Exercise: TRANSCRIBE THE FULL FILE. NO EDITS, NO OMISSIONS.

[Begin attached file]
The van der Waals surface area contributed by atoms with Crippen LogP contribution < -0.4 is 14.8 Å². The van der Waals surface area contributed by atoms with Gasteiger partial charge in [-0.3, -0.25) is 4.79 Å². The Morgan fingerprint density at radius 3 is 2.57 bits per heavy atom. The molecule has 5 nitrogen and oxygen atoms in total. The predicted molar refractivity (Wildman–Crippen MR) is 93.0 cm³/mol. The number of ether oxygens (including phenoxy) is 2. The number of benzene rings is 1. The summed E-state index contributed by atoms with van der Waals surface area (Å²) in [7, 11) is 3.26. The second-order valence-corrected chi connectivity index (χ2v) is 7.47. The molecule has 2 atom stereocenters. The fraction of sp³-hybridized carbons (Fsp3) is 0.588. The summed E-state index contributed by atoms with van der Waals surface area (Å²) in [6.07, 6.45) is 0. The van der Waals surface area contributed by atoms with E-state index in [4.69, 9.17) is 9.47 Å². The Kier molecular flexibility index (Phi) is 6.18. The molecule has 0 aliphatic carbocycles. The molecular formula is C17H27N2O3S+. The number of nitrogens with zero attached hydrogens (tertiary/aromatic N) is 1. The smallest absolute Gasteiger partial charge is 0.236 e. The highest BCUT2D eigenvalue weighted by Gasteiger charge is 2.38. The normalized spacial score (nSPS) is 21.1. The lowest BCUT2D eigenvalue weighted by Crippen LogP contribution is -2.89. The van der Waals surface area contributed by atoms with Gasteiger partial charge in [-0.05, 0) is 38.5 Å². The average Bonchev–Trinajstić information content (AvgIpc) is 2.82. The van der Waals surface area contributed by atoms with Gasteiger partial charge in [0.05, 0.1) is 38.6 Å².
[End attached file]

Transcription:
The van der Waals surface area contributed by atoms with Crippen LogP contribution < -0.4 is 14.8 Å². The van der Waals surface area contributed by atoms with Gasteiger partial charge in [-0.3, -0.25) is 4.79 Å². The Morgan fingerprint density at radius 3 is 2.57 bits per heavy atom. The molecule has 5 nitrogen and oxygen atoms in total. The predicted molar refractivity (Wildman–Crippen MR) is 93.0 cm³/mol. The number of ether oxygens (including phenoxy) is 2. The number of benzene rings is 1. The summed E-state index contributed by atoms with van der Waals surface area (Å²) in [7, 11) is 3.26. The second-order valence-corrected chi connectivity index (χ2v) is 7.47. The molecule has 2 atom stereocenters. The fraction of sp³-hybridized carbons (Fsp3) is 0.588. The summed E-state index contributed by atoms with van der Waals surface area (Å²) in [6.07, 6.45) is 0. The van der Waals surface area contributed by atoms with E-state index in [4.69, 9.17) is 9.47 Å². The Kier molecular flexibility index (Phi) is 6.18. The molecule has 0 aliphatic carbocycles. The molecular formula is C17H27N2O3S+. The number of nitrogens with zero attached hydrogens (tertiary/aromatic N) is 1. The smallest absolute Gasteiger partial charge is 0.236 e. The highest BCUT2D eigenvalue weighted by Gasteiger charge is 2.38. The normalized spacial score (nSPS) is 21.1. The lowest BCUT2D eigenvalue weighted by Crippen LogP contribution is -2.89. The van der Waals surface area contributed by atoms with Gasteiger partial charge in [-0.05, 0) is 38.5 Å². The average Bonchev–Trinajstić information content (AvgIpc) is 2.82. The van der Waals surface area contributed by atoms with Gasteiger partial charge in [0.05, 0.1) is 38.6 Å².